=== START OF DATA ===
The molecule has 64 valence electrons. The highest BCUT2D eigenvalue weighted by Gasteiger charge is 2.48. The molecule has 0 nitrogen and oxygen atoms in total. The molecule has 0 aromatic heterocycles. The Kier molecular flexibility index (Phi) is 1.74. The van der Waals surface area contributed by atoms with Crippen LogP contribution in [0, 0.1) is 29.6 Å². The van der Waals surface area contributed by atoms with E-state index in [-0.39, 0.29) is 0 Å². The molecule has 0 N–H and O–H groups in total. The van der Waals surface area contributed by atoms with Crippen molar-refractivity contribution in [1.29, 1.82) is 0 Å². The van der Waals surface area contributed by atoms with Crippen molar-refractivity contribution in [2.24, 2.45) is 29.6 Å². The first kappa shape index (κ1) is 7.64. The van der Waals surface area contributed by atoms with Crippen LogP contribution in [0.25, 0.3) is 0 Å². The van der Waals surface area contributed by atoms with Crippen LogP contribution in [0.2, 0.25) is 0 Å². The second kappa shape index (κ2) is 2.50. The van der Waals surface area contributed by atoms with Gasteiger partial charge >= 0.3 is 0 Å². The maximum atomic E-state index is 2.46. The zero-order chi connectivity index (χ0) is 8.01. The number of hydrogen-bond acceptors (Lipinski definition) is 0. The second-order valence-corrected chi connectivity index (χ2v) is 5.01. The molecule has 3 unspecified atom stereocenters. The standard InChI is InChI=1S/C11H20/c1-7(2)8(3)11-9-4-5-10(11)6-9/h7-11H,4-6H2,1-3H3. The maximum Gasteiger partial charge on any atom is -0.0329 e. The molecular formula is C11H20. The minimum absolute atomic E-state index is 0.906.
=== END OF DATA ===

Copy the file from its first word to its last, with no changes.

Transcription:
The molecule has 64 valence electrons. The highest BCUT2D eigenvalue weighted by Gasteiger charge is 2.48. The molecule has 0 nitrogen and oxygen atoms in total. The molecule has 0 aromatic heterocycles. The Kier molecular flexibility index (Phi) is 1.74. The van der Waals surface area contributed by atoms with Crippen LogP contribution in [0, 0.1) is 29.6 Å². The van der Waals surface area contributed by atoms with E-state index in [-0.39, 0.29) is 0 Å². The molecule has 0 N–H and O–H groups in total. The van der Waals surface area contributed by atoms with Crippen molar-refractivity contribution in [1.29, 1.82) is 0 Å². The van der Waals surface area contributed by atoms with Crippen molar-refractivity contribution in [2.24, 2.45) is 29.6 Å². The first kappa shape index (κ1) is 7.64. The van der Waals surface area contributed by atoms with Crippen LogP contribution in [0.25, 0.3) is 0 Å². The van der Waals surface area contributed by atoms with Crippen LogP contribution in [0.2, 0.25) is 0 Å². The second kappa shape index (κ2) is 2.50. The van der Waals surface area contributed by atoms with Gasteiger partial charge >= 0.3 is 0 Å². The maximum atomic E-state index is 2.46. The zero-order chi connectivity index (χ0) is 8.01. The number of hydrogen-bond acceptors (Lipinski definition) is 0. The second-order valence-corrected chi connectivity index (χ2v) is 5.01. The molecule has 3 unspecified atom stereocenters. The standard InChI is InChI=1S/C11H20/c1-7(2)8(3)11-9-4-5-10(11)6-9/h7-11H,4-6H2,1-3H3. The maximum Gasteiger partial charge on any atom is -0.0329 e. The molecular formula is C11H20. The minimum absolute atomic E-state index is 0.906.